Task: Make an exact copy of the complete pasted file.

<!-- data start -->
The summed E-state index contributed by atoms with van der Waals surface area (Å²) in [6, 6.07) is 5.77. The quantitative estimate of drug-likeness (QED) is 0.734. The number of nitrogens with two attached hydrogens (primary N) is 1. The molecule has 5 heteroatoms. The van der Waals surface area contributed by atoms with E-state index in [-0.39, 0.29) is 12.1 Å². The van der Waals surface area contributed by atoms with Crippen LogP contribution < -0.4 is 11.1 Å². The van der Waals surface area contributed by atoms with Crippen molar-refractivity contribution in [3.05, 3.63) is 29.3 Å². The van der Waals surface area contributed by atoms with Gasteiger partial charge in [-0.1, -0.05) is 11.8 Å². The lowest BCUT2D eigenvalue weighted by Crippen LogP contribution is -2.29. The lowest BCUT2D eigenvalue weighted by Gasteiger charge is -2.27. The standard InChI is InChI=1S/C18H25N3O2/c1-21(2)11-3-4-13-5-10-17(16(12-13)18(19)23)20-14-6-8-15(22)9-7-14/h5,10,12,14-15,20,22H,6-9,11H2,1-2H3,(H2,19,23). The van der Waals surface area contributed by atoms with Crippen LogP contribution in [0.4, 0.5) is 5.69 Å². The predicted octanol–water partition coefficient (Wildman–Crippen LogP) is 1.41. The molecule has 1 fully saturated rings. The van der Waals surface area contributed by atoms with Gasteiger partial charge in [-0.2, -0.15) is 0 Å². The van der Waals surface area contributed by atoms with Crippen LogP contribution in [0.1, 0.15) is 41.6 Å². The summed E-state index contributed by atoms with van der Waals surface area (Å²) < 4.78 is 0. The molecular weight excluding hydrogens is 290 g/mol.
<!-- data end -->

The summed E-state index contributed by atoms with van der Waals surface area (Å²) in [6, 6.07) is 5.77. The quantitative estimate of drug-likeness (QED) is 0.734. The number of nitrogens with two attached hydrogens (primary N) is 1. The molecule has 5 heteroatoms. The van der Waals surface area contributed by atoms with E-state index in [-0.39, 0.29) is 12.1 Å². The van der Waals surface area contributed by atoms with Crippen LogP contribution < -0.4 is 11.1 Å². The van der Waals surface area contributed by atoms with Crippen molar-refractivity contribution in [3.05, 3.63) is 29.3 Å². The van der Waals surface area contributed by atoms with Gasteiger partial charge in [-0.1, -0.05) is 11.8 Å². The lowest BCUT2D eigenvalue weighted by Crippen LogP contribution is -2.29. The lowest BCUT2D eigenvalue weighted by Gasteiger charge is -2.27. The standard InChI is InChI=1S/C18H25N3O2/c1-21(2)11-3-4-13-5-10-17(16(12-13)18(19)23)20-14-6-8-15(22)9-7-14/h5,10,12,14-15,20,22H,6-9,11H2,1-2H3,(H2,19,23). The van der Waals surface area contributed by atoms with Crippen LogP contribution in [0.4, 0.5) is 5.69 Å². The predicted octanol–water partition coefficient (Wildman–Crippen LogP) is 1.41. The molecule has 1 fully saturated rings. The van der Waals surface area contributed by atoms with Gasteiger partial charge in [-0.2, -0.15) is 0 Å². The van der Waals surface area contributed by atoms with Crippen LogP contribution in [0.1, 0.15) is 41.6 Å². The summed E-state index contributed by atoms with van der Waals surface area (Å²) < 4.78 is 0. The molecular weight excluding hydrogens is 290 g/mol.